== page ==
Global Norman

Cautionary Rhymes For Gen-Tech

© Raymond Huber 2020

Meet Global Norman. He’s addicted to every new digital device, every kind of technology. Read his over-the-top poems:

Mobile Phone (Listen to the song here)

In which we meet a mobile-clone
When Norman tries the latest phone

Norman liked to be alone,
His best friend was his mobile phone.
He much preferred the glowing case
To any boring human face.

The phone was always in his hand,
He had to have the latest brand.
Texting, movies, email too,
He even used it on the loo.

Each new model was a blast
And each was smarter than the last.
His coolest was the Buzz-For-Free,
Half the size of a bumblebee.

He took the phone to bed one night,
Snoozing by its tiny light.
But while he was in deepest slumber,
Someone tried to call his number.

Norman snapped out of his doze,
The tiny phone went up his nose.
He sniffed and up it went again,
Into a sticky bit of brain.

Now this is what young Norman does,
His eyes light up, his nostrils buzz.
And if you call he’s always home,
A walking talking mobile phone.

Global Norman

Ask me why the Earth is warming;
The answer lies with Global Norman

Norman hated cold and ice
He wanted warmth at any price.
When Norman heated up his mansion
Power bills became gargantuan.

He turned the thermostat to high
Enough to cook an apple pie.
A million mega-watts of power
To heat his swimming pool and shower.

Seven heat-pumps sat in rows
Where Norman lay and warmed his toes.
Watching wide-screen plasma tele,
Sun-lamp shining on his belly.

A massive furnace burning oil
Kept Norman’s hot-tub on the boil.
An endless summer was his goal
Fuelled by gas and wood and coal.

The house could not hold all the heat
Which soon flowed out into the street.
A heatwave roared up to the sky
And planet Earth began to fry.

Icebergs melted at the poles
Glaciers crumbled into holes.
Super-storms began to blow
The sea rose up to overflow.

He watched the news of climate change
And Norman thought it very strange
That scientists could get so mad
Just because the weather’s bad.

But ocean waves swept in one day
And floated Norman’s house away.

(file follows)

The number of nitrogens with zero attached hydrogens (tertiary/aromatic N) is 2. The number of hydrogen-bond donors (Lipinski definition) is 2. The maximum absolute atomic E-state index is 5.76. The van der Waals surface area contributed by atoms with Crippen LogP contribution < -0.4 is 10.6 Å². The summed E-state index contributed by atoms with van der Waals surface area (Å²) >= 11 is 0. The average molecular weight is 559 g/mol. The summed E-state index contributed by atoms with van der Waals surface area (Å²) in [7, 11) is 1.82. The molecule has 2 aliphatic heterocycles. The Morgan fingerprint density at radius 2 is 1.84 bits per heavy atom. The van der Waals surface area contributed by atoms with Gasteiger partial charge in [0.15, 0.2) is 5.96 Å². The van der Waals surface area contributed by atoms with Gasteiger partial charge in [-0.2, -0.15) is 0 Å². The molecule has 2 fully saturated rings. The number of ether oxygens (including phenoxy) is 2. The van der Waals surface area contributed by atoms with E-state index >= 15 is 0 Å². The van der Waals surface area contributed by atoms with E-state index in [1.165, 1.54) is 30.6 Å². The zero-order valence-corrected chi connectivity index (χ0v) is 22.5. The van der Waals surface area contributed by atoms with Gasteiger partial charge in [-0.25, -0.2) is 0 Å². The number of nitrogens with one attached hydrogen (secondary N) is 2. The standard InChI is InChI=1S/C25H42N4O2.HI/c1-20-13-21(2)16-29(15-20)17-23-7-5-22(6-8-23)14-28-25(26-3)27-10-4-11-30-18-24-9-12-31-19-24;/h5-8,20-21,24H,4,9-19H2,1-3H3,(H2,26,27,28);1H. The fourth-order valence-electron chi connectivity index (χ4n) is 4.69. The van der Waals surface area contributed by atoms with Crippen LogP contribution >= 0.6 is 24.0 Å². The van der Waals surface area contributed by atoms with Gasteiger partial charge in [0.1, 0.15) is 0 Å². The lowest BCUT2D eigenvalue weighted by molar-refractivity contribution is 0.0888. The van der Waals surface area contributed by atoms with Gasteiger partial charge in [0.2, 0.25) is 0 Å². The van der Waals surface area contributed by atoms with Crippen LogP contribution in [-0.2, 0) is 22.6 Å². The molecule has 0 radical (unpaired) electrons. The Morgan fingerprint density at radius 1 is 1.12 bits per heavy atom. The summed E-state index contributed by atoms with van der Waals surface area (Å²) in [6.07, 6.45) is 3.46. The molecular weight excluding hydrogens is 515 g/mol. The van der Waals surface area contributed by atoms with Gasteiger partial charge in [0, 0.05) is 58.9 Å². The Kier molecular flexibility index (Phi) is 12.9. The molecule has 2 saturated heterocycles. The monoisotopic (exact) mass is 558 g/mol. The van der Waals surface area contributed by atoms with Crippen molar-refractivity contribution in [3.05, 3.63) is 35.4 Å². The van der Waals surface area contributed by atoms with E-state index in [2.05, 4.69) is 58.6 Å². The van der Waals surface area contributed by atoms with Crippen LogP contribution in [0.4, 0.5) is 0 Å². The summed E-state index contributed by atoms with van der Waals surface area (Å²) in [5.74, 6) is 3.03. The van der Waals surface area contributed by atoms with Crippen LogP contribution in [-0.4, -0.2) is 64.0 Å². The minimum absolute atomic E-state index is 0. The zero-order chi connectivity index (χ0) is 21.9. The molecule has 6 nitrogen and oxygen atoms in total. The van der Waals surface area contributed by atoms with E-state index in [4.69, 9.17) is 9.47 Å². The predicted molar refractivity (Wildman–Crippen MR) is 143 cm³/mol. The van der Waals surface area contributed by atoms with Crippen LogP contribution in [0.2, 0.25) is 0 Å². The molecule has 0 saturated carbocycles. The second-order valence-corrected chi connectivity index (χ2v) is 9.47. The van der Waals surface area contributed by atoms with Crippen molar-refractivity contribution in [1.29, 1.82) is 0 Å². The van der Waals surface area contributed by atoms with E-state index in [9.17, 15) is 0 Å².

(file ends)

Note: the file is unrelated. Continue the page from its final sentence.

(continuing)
He got up and looked outside
At water, water, far and wide!

A polar bear swam past his window
Norman did not laugh or grin though.
The bear looked deep into his eye,
And Norman feared that it would die.

He saw that melting ice and snow
Was drowning creatures high and low.
He stopped using too much fuel
And planet Earth began to cool.

He now keeps warm by climbing hills,
(While paying less on power bills).
Norman built an eco-cottage
Using sun and wind for wattage.

Gadgets and Gizmos

Norman’s spending all his money
On gadgets that are weirdly funny

Norman loved to buy machines,
Gizmos from his wildest dreams.
Strange inventions filled his place,
Contraptions crammed in every space.

A widget that unscrambled eggs,
An instrument to scratch his legs,
A robot that would tease the cat,
An exercycle for his rat.

Electric knives to slice his jelly,
Revolving tables for the telly,
A beanbag with a laser light,
Which also told his weight and height.

Norman soon spent all his money,
On a battery-powered bunny,
And a microwave that sang
“Mary, Cook A Little Lamb”.

But his gadgets made him gloomy,
His house no longer felt so roomy,
Norman gazed on all his junk,
And his spirits went ker-plunk.

What use was a goldfish-propeller,
Or a personal armpit-smeller?
And a digital leaf-blower,
Shaped like an oversize feijoa.

Norman cried, “Enough’s enough!”
And sold off all his useless stuff.
(Except a chocolate Noah’s Ark,
And a toilet seat that glowed in the dark).

He got heaps of cash that day
All of which he gave away.
Gosh it made him feel much better
To be a giver, not a getter.

Net Dot Nut

The tale of a computer storm
That spells disaster for our Norm

Norman was online all week,
His nickname was the Cyber-Geek.
He’d gaze into his laptop screen,
And drift in pixelated dreams.

His laptop was a kind of leech.
His friends would ask him to the beach,
But while they dived and got all wet,
Norman surfed the internet.

He scrolled the web for endless hours,
No time for eating or for showers.
Or giving Chips the Cat her meals,
He ignored the desperate squeals.

We’ve sure made progress since papyrus,
Except for the computer virus.
The laptop opened up its drive,
And loaded Norman’s brain alive.

Traveling through the internet,
His mind went faster than a jet.
But then his electronic bliss,
Was interrupted by a hiss.

There’s nothing like an angry moggy,
When it’s hungry, cold and soggy.
No food was found inside the house,
She pounced upon the laptop mouse.

Chips landed on the shutdown key,
The screen went blank quite suddenly.
The cat ran off to find a home,
And left poor Norman all alone.

He was as close as he could get
to his beloved internet.
Streaming in a hyper-storm,

At dub-dub-dub-dot-net-dot-Norm.

Remote Controlled

Features a diabolical control
That tries to steal young Norman’s soul.

Norman loved to watch TV,
He only stopped to have a pee.
Every waking hour was filled,
With shows that either bored or thrilled.

Channel hopping was his sport,
His concentration span was short.
Cartoons, cooking, daily soap,
No show was safe from his remote.

Not satisfied with television,
Norman hired an electrician,